20. DETROIT LIONS: Sam Hubbard, DE, Ohio State: If the Lions are able to retain free agent Ziggy Ansah -- who registered 12 sacks during an injury-shortened 2017 campaign -- Detroit might be able to look at addressing the annually disappointing running game. With depth better at running back than edge rusher, however, adding a blue-collar complementary rusher like Hubbard to pair with Ansah might be the wiser choice.

21. BUFFALO BILLS: Arden Key, OLB, LSU*: The Bills finished last among playoff teams with just 27 sacks over the regular season. That won't sit well with defensive-minded head coach Sean McDermott, who could see the 6-5, 265-pound Key as the perfect edge rusher to unlock Buffalo's potential.

22. BUFFALO BILLS (from KANSAS CITY CHIEFS): Lamar Jackson, QB, Louisville*: Adding a talent like Kelvin Benjamin will surely help, but the Bills may not be finishing addressing a poor passing attack. Jackson plays a similar style as Tyrod Taylor, relying upon his legs as much as his arm or eyes. He is younger, cheaper and has a higher upside, however -- characteristics the Bills may consider with two first-round picks this season due to Kansas City's trade up last year to nab their quarterback of the future, Patrick Mahomes.


23. LOS ANGELES RAMS: Carlton Davis, CB, Auburn*: With top cornerbacks Trumaine Johnson, Lamarcus Joyner and Nickell Robey-Coleman each in the final year of their contracts, the Rams may need to take a look at the future. Davis possesses the athleticism, size and playmaking ability to contribute immediately.

24. CAROLINA PANTHERS: Orlando Brown, OT, Oklahoma*: As long as Cam Newton is taking snaps in Carolina, the focus should be on adding massive maulers for the running game. Brown, the prodigal son of the late longtime Cleveland Browns and Baltimore Ravens' standout of the same name, possesses the girth, power and nasty playing demeanor to project to any of the four exterior roles in the NFL.

25. TENNESSEE TITANS: Will Hernandez, OG, Texas-El Paso: The fact that the Minnesota Vikings and Philadelphia Eagles made the NFC championship game with backup quarterbacks is a testament to their dominance at the line of scrimmage and a model many teams will be looking to duplicate. Plugging in a powerful run blocker like Hernandez on an offensive line already boasting Taylor Lewan and Jack Conklin could give Tennessee a similarly unstoppable front.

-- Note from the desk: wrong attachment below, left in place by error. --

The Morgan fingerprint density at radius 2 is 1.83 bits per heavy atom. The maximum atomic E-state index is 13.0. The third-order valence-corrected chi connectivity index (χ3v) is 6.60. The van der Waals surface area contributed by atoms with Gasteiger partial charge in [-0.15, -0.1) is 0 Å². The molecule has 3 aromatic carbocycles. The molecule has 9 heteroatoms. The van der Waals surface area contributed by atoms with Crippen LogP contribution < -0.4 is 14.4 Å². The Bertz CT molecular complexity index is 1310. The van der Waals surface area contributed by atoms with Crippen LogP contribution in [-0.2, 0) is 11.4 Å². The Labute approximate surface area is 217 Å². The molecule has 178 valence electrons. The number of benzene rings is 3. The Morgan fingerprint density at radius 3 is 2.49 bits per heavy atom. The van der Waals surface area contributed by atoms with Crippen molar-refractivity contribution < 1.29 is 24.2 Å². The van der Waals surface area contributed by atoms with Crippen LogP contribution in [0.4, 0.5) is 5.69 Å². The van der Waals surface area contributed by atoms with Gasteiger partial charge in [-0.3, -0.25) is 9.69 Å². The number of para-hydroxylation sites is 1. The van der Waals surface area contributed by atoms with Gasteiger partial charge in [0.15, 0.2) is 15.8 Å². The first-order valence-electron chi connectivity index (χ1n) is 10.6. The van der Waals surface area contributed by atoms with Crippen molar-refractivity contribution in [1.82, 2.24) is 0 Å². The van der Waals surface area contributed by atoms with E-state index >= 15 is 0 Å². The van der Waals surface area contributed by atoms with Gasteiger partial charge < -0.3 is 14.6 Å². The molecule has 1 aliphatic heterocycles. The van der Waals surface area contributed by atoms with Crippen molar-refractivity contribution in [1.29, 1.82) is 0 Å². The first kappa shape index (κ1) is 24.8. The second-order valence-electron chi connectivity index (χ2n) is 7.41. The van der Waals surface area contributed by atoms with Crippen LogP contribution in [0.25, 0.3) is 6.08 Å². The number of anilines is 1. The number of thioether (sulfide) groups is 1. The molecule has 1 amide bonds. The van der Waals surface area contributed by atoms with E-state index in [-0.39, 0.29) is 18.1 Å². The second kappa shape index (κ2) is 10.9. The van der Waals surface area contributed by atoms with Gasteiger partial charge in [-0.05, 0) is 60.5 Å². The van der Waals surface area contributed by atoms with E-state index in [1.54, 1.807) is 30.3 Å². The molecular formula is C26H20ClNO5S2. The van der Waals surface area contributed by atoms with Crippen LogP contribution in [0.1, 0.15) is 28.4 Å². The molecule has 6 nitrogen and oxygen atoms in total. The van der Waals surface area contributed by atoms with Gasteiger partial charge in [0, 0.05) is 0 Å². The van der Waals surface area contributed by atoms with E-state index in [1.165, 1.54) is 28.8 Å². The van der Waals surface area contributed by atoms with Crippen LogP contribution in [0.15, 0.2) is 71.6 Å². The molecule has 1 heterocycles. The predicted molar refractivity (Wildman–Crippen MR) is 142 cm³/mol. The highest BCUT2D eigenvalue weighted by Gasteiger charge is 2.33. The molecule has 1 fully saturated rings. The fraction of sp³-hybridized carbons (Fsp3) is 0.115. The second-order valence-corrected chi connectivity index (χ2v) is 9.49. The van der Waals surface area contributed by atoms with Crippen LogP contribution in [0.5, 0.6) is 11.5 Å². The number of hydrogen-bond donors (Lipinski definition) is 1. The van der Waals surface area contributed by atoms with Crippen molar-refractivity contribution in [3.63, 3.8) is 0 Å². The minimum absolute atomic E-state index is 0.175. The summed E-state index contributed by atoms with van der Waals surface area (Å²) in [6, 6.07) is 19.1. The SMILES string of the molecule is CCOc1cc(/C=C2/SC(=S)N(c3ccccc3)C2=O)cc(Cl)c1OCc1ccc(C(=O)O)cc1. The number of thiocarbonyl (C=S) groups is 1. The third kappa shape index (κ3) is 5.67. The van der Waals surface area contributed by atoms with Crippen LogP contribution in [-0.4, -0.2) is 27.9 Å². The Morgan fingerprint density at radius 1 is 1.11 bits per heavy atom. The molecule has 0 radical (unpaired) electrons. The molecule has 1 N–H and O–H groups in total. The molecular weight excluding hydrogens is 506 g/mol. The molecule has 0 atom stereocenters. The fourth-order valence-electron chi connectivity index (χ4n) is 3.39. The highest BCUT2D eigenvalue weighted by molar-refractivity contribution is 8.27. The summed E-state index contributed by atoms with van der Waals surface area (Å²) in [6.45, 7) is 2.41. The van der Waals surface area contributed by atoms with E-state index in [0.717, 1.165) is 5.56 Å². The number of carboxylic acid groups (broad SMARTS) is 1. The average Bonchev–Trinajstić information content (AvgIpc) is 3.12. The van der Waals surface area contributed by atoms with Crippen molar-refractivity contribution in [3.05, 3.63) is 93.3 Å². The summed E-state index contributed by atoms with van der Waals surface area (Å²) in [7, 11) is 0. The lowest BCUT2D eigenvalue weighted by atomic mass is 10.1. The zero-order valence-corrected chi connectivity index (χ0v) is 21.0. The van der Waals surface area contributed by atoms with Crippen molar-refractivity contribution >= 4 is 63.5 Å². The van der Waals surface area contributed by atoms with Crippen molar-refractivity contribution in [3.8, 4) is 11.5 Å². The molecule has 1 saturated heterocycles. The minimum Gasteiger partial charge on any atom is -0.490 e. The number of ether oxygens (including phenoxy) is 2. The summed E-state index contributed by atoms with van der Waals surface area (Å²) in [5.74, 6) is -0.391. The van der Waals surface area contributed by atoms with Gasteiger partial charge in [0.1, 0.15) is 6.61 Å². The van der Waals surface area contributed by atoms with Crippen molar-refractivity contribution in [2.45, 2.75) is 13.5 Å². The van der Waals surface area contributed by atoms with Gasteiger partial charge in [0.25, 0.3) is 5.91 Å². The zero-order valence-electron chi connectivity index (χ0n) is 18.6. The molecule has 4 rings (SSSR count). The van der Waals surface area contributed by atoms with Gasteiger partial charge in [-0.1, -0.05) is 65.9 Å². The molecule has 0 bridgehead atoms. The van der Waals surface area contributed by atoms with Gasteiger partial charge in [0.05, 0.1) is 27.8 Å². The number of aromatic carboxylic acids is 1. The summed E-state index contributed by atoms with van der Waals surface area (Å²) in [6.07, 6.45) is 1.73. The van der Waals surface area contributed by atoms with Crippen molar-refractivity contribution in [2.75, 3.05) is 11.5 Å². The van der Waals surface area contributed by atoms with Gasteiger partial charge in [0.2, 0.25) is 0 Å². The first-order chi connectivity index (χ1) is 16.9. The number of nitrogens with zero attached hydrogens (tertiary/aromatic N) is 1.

26. ATLANTA FALCONS: Harrison Phillips, DT, Stanford*: With Dontari Poe on a one-year deal, the Falcons are likely to be looking for youth and size along the defensive line this spring. At 6-3, 290 pounds, Phillips is not nearly as big as Poe, but he plays with the instincts, technique and motor that head coach Dan Quinn will appreciate.

27. NEW ORLEANS SAINTS: Vita Vea, DT, Washington*: The Saints already boast a young and talented defensive line but at this point in the draft, Vea may simply be too gifted to pass up. Vea possesses a combination of size (6-4, 344), strength and athleticism that could earn top 10 consideration, but he remains technically raw. Snap-to-snap consistency is also an issue, which could drop him a bit on draft day.

28. PITTSBURGH STEELERS: Leighton Vander Esch, LB, Boise State: The frightening spinal injury to star Ryan Shazier could force the Steelers to strongly consider investing an early pick at inside linebacker. Some will criticize Vander Esch as a one-year wonder at Boise State but the same criticism also followed standout rookie T.J. Watt at Wisconsin. Like Watt, Vander Esch has the motor Steelers fans will love, as well as the length, athleticism and playmaking ability to earn a first-round selection.


29. JACKSONVILLE JAGUARS: Courtland Sutton, WR, Southern Methodist*: Selecting a wide receiver in the first round may not sound like a typical Tom Coughlin move but considering that the Jaguars have already invested big dollars in retaining Allen Hurns -- and Allen Robinson and Marqise Lee are pending free agents -- the Jaguars may have little choice but to consider stocking up at pass-catcher. The 6-3, 218-pound Sutton is the draft's best at boxing out cornerbacks to win 50-50 balls, scoring 31 touchdowns over the past three seasons.

30. PHILADELPHIA EAGLES: Ronnie Harrison, SS, Alabama*: The Eagles have one of the more complete rosters in the NFL but lack a true intimidator in the back end. Harrison remains better against the run than the pass at this point, but he could be afforded a "redshirt" year with veterans Malcolm Jenkins and Rodney McLeod already in place in Philadelphia.

31. NEW ENGLAND PATRIOTS: Taven Bryan, DL, Florida*: For all of the success Bill Belichick has enjoyed as coach, his willingness to gamble on upside as a general manager has led to plenty of surprise draft picks. A physical freak whose best football lies ahead of him, Bryan is one of the wildcards of the draft and would make sense for a team lacking difference-makers up front.


32. MINNESOTA VIKINGS: Mike McGlinchey, OT, Notre Dame: As long as Mike Zimmer is coaching the team, size and physicality will be a premium for future Vikings. McGlinchey lacks the athleticism to wow scouts during pre-draft workouts, but an old school coach like Zimmer will appreciate McGlinchey's size (6-7, 312), toughness and consistency.

Rob Rang is a senior analyst for, a collaboration between The Sports Xchange and the Pro Football Hall of Fame.